Chair Gary Gensler
Oct. 5, 2021
Good afternoon, Chairwoman Waters, Ranking Member McHenry, and members of the Committee. I’m honored to appear before you today for the second time as Chair of the Securities and Exchange Commission. As is customary, I will note that my views are my own, and I am not speaking on behalf of my fellow Commissioners or the staff.
We are blessed with the largest, most sophisticated, and most innovative capital markets in the world. The U.S. capital markets represent 38 percent of the globe’s capital markets. This exceeds even our impact on the world’s gross domestic product, where we hold a 24 percent share.
Furthermore, companies and investors use our capital markets more than market participants in other economies do. For example, debt capital markets account for 80 percent of financing for non-financial corporations in the U.S. In the rest of the world, by contrast, nearly 80 percent of lending to such firms comes from banks.
Our capital markets continue to support American competitiveness on the world stage because of the strong investor protections we offer.
We keep our markets the best in the world through efficiency, transparency, and competition. These features lower the cost of capital for issuers, raise returns for investors, reduce economic rents, and democratize markets. That focus on competition is in every part of the SEC’s work, particularly with respect to market structure.
We can’t take our remarkable capital markets for granted, though. New financial technologies continue to change the face of finance for investors and businesses. More retail investors than ever are accessing our markets. Other countries are developing deep, competitive capital markets as well.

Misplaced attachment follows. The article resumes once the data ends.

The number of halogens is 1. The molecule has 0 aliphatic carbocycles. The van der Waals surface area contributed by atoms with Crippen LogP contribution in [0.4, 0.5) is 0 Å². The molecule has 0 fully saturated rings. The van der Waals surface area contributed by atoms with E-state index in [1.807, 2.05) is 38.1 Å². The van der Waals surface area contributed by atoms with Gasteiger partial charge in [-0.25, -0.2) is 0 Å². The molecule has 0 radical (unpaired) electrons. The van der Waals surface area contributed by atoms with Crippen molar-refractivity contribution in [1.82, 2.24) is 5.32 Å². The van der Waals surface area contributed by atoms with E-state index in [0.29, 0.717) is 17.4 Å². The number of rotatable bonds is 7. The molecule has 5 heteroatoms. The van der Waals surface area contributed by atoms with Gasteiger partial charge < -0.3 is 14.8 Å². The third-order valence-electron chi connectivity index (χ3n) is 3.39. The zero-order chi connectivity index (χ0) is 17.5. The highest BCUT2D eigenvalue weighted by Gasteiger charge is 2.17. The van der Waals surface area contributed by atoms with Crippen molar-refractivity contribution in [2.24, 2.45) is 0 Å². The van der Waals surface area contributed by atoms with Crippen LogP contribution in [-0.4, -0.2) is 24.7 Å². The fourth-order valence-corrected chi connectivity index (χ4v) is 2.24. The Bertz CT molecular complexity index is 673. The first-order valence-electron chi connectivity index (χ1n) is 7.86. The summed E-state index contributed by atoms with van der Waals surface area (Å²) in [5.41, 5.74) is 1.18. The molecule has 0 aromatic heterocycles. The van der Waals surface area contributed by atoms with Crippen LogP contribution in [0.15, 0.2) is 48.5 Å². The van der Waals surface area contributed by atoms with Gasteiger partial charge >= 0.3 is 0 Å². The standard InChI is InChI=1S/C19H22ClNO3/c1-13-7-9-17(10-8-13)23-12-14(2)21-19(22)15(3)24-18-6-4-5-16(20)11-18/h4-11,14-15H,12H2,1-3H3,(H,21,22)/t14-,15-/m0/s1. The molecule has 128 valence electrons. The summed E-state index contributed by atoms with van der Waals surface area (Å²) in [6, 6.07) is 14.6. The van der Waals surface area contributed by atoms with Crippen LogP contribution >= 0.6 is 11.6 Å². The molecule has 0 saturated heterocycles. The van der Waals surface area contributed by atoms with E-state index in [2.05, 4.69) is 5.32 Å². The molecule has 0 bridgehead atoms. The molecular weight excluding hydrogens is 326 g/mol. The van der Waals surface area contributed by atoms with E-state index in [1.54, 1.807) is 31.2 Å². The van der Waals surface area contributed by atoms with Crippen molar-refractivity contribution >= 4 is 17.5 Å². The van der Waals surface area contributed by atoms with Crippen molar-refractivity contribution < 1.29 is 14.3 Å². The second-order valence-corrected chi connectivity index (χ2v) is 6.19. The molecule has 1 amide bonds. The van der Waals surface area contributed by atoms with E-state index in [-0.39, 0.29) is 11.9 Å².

The SEC is a remarkable organization. In just under five months, I have gotten to know many of the dedicated 4,400 people across 12 offices. Our agency covers nearly every part of the $110 trillion capital markets. Those markets touch many Americans’ lives, whether they’re investing for their future, borrowing for a mortgage, taking out an auto loan, or taking a job with a company that’s tapping our capital markets. We engage with companies raising money and with the key parties that sit in between businesses and investors, including accountants, auditors, and investment managers.
While in August we authorized voluntary return to office, we’ve largely been remote for about 19 months now, and will keep this posture until at least Jan. 3, 2022. I cannot compliment the dedication of this staff enough for their service to the American public.
In this testimony, I will cover some of the broad themes from the SEC’s unified agenda, before closing with a few words on our Enforcement and Examinations divisions and our resources.
I’ll start with market structure. In every generation, we have to look at how we can revisit our rule sets to better enhance efficiency and competition in our markets.
Markets work best when they are transparent and competitive. Issuers and investors alike benefit from that competition because it lowers the cost of capital.
I have asked staff to take a look at five market structure-based projects across our $110 trillion capital markets: the Treasury market, non-Treasury fixed income markets, equity markets, security-based swaps, and crypto asset markets.